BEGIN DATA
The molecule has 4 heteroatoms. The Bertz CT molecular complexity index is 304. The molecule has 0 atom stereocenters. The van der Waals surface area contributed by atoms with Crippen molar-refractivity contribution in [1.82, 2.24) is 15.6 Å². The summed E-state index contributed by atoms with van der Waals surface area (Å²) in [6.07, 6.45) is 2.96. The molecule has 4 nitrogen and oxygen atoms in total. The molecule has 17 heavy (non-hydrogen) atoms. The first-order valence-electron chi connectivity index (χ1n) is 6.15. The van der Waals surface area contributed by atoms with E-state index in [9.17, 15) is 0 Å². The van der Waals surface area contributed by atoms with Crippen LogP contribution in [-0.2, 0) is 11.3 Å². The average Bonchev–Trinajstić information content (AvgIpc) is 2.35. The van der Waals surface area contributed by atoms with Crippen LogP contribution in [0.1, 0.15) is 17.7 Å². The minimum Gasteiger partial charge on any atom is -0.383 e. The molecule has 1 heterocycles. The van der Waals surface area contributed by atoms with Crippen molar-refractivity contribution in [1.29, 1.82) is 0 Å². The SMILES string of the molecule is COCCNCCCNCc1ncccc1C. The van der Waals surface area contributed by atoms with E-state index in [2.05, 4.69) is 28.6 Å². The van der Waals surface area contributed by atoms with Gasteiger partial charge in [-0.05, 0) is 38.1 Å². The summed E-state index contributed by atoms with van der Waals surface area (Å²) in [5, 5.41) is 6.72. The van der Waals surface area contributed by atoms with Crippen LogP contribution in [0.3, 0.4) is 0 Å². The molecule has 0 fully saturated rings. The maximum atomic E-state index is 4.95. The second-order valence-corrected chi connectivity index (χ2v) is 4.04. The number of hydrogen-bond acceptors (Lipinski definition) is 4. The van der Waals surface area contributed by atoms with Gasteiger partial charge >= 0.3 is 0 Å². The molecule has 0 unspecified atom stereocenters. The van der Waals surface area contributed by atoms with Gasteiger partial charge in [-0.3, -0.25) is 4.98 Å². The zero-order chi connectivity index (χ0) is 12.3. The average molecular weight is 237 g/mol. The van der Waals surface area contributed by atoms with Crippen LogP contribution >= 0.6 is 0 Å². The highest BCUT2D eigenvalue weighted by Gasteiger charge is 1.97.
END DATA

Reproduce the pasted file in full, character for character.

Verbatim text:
The molecule has 4 heteroatoms. The Bertz CT molecular complexity index is 304. The molecule has 0 atom stereocenters. The van der Waals surface area contributed by atoms with Crippen molar-refractivity contribution in [1.82, 2.24) is 15.6 Å². The summed E-state index contributed by atoms with van der Waals surface area (Å²) in [6.07, 6.45) is 2.96. The molecule has 4 nitrogen and oxygen atoms in total. The molecule has 17 heavy (non-hydrogen) atoms. The first-order valence-electron chi connectivity index (χ1n) is 6.15. The van der Waals surface area contributed by atoms with E-state index in [9.17, 15) is 0 Å². The van der Waals surface area contributed by atoms with Crippen LogP contribution in [-0.2, 0) is 11.3 Å². The average Bonchev–Trinajstić information content (AvgIpc) is 2.35. The van der Waals surface area contributed by atoms with Crippen LogP contribution in [0.1, 0.15) is 17.7 Å². The minimum Gasteiger partial charge on any atom is -0.383 e. The molecule has 1 heterocycles. The van der Waals surface area contributed by atoms with Crippen molar-refractivity contribution in [1.29, 1.82) is 0 Å². The SMILES string of the molecule is COCCNCCCNCc1ncccc1C. The van der Waals surface area contributed by atoms with E-state index in [2.05, 4.69) is 28.6 Å². The van der Waals surface area contributed by atoms with Gasteiger partial charge in [-0.05, 0) is 38.1 Å². The summed E-state index contributed by atoms with van der Waals surface area (Å²) in [5, 5.41) is 6.72. The van der Waals surface area contributed by atoms with Crippen LogP contribution in [0.3, 0.4) is 0 Å². The molecule has 0 fully saturated rings. The maximum atomic E-state index is 4.95. The second-order valence-corrected chi connectivity index (χ2v) is 4.04. The number of hydrogen-bond acceptors (Lipinski definition) is 4. The van der Waals surface area contributed by atoms with Gasteiger partial charge >= 0.3 is 0 Å². The molecule has 0 unspecified atom stereocenters. The van der Waals surface area contributed by atoms with Gasteiger partial charge in [-0.3, -0.25) is 4.98 Å². The zero-order chi connectivity index (χ0) is 12.3. The average molecular weight is 237 g/mol. The van der Waals surface area contributed by atoms with Crippen LogP contribution >= 0.6 is 0 Å². The highest BCUT2D eigenvalue weighted by Gasteiger charge is 1.97.